maggienetball
Barbara Good
Barbara Good
Posts: 194
Joined: Wed Sep 19, 2007 12:55 pm
Location: Torbay

Post: #71888 maggienetball
Sun Sep 23, 2007 11:02 am

I tried checking for eggs every day and removing them - but still got caterpillars.

I put netting over them - but still got caterpillars.

I find fleece keeps them too warm in the summer and other bacterial diseases grow.

Now I have a frame covered with micro netting (white stuff available nearly everywhere). I really works. Keeps pigeons etc off too. No slugs/snails I think cos I sink the edges slightly.

However - since I introduced this frame the cabbage whites have been laying on my swede leaves. I covered them and they started trying to lay on the squash leaves and then the lettuces! I've never known them do that before.

I think next year I'm going to plant a few extr uncovered ones that they can have a field day with and maybe they'll leave my others alone!

They definitely have preferences as to which brassicas are best. In my recent study (watching the damage and staring at them and cursing alot) brussels are number 1 followed closely by broccoli and psb. Least fav was january king cabbage and cauliflowers.

Hope this helps.

ina
A selfsufficientish Regular
A selfsufficientish Regular
Posts: 7699
Joined: Sun May 22, 2005 9:16 pm
Location: Kincardineshire, Scotland

Post: #71971 ina
Mon Sep 24, 2007 8:58 am

maggienetball wrote:However - since I introduced this frame the cabbage whites have been laying on my swede leaves. I covered them and they started trying to lay on the squash leaves and then the lettuces! I've never known them do that before.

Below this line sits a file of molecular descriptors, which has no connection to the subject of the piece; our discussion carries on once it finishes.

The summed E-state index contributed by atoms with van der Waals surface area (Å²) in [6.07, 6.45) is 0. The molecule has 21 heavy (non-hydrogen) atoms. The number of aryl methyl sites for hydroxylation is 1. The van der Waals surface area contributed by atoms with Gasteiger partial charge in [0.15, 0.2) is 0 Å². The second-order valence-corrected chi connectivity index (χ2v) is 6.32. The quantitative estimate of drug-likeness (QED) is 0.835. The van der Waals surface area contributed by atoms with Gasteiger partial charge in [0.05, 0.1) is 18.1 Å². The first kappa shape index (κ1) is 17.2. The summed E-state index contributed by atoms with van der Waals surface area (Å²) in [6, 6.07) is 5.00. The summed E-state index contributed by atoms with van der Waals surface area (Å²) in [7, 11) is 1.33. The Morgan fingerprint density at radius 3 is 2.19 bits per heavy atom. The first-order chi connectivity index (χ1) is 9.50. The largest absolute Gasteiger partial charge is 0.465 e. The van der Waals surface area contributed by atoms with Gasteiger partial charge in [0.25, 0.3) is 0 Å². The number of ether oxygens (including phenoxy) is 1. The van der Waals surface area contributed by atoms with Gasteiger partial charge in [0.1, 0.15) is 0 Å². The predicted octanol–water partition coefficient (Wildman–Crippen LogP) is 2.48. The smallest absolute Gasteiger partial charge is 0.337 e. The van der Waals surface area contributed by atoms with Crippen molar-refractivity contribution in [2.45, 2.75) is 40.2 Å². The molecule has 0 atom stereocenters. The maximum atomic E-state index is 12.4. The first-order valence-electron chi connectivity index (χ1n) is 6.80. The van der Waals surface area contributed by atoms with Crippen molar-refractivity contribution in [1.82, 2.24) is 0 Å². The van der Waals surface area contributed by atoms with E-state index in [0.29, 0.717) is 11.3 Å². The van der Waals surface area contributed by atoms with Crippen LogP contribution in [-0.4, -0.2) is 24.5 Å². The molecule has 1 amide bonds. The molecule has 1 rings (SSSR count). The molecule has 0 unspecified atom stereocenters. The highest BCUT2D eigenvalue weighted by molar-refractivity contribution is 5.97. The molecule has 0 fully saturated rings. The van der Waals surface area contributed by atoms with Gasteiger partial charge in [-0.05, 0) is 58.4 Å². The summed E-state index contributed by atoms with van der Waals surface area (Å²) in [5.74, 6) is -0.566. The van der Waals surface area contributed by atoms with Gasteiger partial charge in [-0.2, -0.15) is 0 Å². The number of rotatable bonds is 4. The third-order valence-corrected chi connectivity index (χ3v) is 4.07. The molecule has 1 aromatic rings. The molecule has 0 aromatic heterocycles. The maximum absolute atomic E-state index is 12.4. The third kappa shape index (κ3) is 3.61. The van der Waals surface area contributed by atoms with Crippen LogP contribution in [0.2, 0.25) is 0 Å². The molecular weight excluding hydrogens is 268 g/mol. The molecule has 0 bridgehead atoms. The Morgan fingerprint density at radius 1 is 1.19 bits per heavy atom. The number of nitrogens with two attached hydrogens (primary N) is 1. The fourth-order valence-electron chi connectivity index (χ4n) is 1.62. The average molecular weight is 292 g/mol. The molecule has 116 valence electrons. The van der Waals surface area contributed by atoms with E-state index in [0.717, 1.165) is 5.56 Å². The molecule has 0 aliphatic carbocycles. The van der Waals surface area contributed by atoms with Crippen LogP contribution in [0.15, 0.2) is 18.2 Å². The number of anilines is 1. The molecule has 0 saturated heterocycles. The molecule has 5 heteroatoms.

They absolutely love nasturtiums, too... I've seen them destroy a wall of climbing nasturtiums in a few days. Hadn't been getting home from work in daylight for a while, and at the weekend found my flowers were all gone... :(
Ina

I'm a size 10, really; I wear a 20 for comfort. (Gina Yashere)

Des
margo - newbie
margo - newbie
Posts: 18
Joined: Mon Sep 17, 2007 2:51 pm
Location: Hampshire
Contact:

Post: #72026 Des
Mon Sep 24, 2007 3:38 pm

maggienetball wrote:...They definitely have preferences as to which brassicas are best. In my recent study (watching the damage and staring at them and cursing alot) brussels are number 1 followed closely by broccoli and psb. Least fav was january king cabbage and cauliflowers...


Hmm... Given that I don't much like sprouts (we have them at Christmas "for tradition" and that's pretty much it) it sounds like it might be a good idea to plant a couple of these as a sacrificial offering to the Cabbage White in order to distract them from the brassicas we actually want. :)